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Intellectual Property as a Bargaining Environment

In: Innovation Policy and the Economy, Volume 9

Listed author(s):
  • Joseph Farrell

Intellectual property policy relies on bargaining in the shadow of exclusivity. But bargaining is generically less than fully efficient, and the bargaining that would be needed to reach efficient arrangements in the shadow of exclusivity may be especially difficult in certain ways. I explore these issues and illustrate with brief discussions of patent pools and standards organizations, among others.

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This chapter was published in:
  • Josh Lerner & Scott Stern, 2009. "Innovation Policy and the Economy, Volume 9," NBER Books, National Bureau of Economic Research, Inc, number lern08-1, October.
  • This item is provided by National Bureau of Economic Research, Inc in its series NBER Chapters with number 8183.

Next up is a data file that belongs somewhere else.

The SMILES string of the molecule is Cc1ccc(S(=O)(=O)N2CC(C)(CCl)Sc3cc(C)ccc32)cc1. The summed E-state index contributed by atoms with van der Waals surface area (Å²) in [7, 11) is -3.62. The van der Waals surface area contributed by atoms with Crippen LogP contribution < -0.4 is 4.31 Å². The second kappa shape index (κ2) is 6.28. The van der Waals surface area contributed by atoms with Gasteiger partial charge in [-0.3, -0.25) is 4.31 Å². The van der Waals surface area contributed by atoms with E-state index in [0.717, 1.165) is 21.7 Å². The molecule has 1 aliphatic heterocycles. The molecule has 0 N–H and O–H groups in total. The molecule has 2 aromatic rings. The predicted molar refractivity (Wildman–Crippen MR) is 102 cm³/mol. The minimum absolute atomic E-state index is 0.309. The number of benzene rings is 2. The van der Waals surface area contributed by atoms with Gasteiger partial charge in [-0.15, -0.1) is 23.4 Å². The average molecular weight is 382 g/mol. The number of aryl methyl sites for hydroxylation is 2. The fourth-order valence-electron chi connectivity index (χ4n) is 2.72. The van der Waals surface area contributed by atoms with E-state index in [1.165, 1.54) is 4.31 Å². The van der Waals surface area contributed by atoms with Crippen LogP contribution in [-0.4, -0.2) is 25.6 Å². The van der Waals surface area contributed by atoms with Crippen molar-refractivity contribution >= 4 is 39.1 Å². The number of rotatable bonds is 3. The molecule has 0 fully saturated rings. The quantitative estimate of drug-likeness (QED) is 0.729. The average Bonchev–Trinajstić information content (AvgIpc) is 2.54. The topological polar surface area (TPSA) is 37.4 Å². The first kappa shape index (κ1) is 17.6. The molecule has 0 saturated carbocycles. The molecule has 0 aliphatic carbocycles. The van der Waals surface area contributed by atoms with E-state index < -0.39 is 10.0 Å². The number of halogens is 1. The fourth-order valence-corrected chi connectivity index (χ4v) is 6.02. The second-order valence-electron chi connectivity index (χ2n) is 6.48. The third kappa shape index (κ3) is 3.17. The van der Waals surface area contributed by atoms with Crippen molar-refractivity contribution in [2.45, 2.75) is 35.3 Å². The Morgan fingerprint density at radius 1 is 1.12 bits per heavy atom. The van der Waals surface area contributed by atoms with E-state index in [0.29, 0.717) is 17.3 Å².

Handle: RePEc:nbr:nberch:8183
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    National Bureau of Economic Research, 1050 Massachusetts Avenue Cambridge, MA 02138, U.S.A.

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    1. Yarrow, George K, 1985. "Shareholder Protection, Compulsory Acquisition and the Efficiency of the Takeover Process," Journal of Industrial Economics, Wiley Blackwell, vol. 34(1), pages 3-16, September.
    2. Kitch, Edmund W, 1977. "The Nature and Function of the Patent System," Journal of Law and Economics, University of Chicago Press, vol. 20(2), pages 265-290, October.
    3. Benjamin Chiao & Josh Lerner & Jean Tirole, 2007. "The rules of standard-setting organizations: an empirical analysis," RAND Journal of Economics, RAND Corporation, vol. 38(4), pages 905-930, December.
    4. Michael D. Whinston & Ilya R. Segal, 2000. "Naked Exclusion: Comment," American Economic Review, American Economic Association, vol. 90(1), pages 296-309, March.
    5. Suzanne Scotchmer, 1991. "Standing on the Shoulders of Giants: Cumulative Research and the Patent Law," Journal of Economic Perspectives, American Economic Association, vol. 5(1), pages 29-41, Winter.
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